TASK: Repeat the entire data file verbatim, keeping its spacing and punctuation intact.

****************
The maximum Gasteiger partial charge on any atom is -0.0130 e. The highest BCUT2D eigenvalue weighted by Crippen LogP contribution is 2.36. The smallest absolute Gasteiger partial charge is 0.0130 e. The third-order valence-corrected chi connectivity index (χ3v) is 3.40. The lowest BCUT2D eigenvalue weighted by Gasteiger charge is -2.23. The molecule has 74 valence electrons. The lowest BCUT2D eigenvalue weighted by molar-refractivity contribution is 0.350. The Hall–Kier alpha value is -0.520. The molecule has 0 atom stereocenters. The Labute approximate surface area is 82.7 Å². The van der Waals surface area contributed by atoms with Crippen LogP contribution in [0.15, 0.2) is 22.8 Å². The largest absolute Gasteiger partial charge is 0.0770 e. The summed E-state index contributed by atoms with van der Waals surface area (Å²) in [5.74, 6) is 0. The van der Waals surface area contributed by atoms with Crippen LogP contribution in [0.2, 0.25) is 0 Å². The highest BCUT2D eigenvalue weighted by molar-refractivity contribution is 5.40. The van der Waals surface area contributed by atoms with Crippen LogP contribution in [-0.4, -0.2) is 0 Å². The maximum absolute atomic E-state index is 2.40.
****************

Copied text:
The maximum Gasteiger partial charge on any atom is -0.0130 e. The highest BCUT2D eigenvalue weighted by Crippen LogP contribution is 2.36. The smallest absolute Gasteiger partial charge is 0.0130 e. The third-order valence-corrected chi connectivity index (χ3v) is 3.40. The lowest BCUT2D eigenvalue weighted by Gasteiger charge is -2.23. The molecule has 74 valence electrons. The lowest BCUT2D eigenvalue weighted by molar-refractivity contribution is 0.350. The Hall–Kier alpha value is -0.520. The molecule has 0 atom stereocenters. The Labute approximate surface area is 82.7 Å². The van der Waals surface area contributed by atoms with Crippen LogP contribution in [0.15, 0.2) is 22.8 Å². The largest absolute Gasteiger partial charge is 0.0770 e. The summed E-state index contributed by atoms with van der Waals surface area (Å²) in [5.74, 6) is 0. The van der Waals surface area contributed by atoms with Crippen LogP contribution in [0.2, 0.25) is 0 Å². The highest BCUT2D eigenvalue weighted by molar-refractivity contribution is 5.40. The van der Waals surface area contributed by atoms with Crippen LogP contribution in [-0.4, -0.2) is 0 Å². The maximum absolute atomic E-state index is 2.40.